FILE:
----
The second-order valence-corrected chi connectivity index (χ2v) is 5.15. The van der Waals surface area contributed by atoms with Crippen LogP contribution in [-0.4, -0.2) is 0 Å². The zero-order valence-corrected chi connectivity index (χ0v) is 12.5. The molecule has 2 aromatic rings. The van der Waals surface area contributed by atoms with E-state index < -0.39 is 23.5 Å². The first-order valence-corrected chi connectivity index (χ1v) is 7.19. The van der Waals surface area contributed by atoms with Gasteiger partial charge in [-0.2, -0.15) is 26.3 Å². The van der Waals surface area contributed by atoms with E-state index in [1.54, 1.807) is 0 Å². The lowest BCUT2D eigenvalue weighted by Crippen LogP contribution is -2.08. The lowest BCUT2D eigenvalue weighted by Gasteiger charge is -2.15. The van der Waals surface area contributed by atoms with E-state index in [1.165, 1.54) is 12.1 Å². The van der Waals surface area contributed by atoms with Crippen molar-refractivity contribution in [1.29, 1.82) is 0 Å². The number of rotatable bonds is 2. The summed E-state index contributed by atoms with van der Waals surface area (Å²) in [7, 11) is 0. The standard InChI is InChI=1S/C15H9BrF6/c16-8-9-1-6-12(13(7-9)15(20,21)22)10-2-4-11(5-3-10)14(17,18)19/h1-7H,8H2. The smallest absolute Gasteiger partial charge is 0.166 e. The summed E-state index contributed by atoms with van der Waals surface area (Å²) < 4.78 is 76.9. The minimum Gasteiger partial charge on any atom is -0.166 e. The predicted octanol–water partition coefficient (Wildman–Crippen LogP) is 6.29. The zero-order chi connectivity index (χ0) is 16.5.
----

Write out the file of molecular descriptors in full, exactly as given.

The second-order valence-corrected chi connectivity index (χ2v) is 5.15. The van der Waals surface area contributed by atoms with Crippen LogP contribution in [-0.4, -0.2) is 0 Å². The zero-order valence-corrected chi connectivity index (χ0v) is 12.5. The molecule has 2 aromatic rings. The van der Waals surface area contributed by atoms with E-state index < -0.39 is 23.5 Å². The first-order valence-corrected chi connectivity index (χ1v) is 7.19. The van der Waals surface area contributed by atoms with Gasteiger partial charge in [-0.2, -0.15) is 26.3 Å². The van der Waals surface area contributed by atoms with E-state index in [1.54, 1.807) is 0 Å². The lowest BCUT2D eigenvalue weighted by Crippen LogP contribution is -2.08. The lowest BCUT2D eigenvalue weighted by Gasteiger charge is -2.15. The van der Waals surface area contributed by atoms with E-state index in [1.165, 1.54) is 12.1 Å². The van der Waals surface area contributed by atoms with Crippen molar-refractivity contribution in [1.29, 1.82) is 0 Å². The number of rotatable bonds is 2. The summed E-state index contributed by atoms with van der Waals surface area (Å²) in [7, 11) is 0. The standard InChI is InChI=1S/C15H9BrF6/c16-8-9-1-6-12(13(7-9)15(20,21)22)10-2-4-11(5-3-10)14(17,18)19/h1-7H,8H2. The smallest absolute Gasteiger partial charge is 0.166 e. The summed E-state index contributed by atoms with van der Waals surface area (Å²) < 4.78 is 76.9. The minimum Gasteiger partial charge on any atom is -0.166 e. The predicted octanol–water partition coefficient (Wildman–Crippen LogP) is 6.29. The zero-order chi connectivity index (χ0) is 16.5.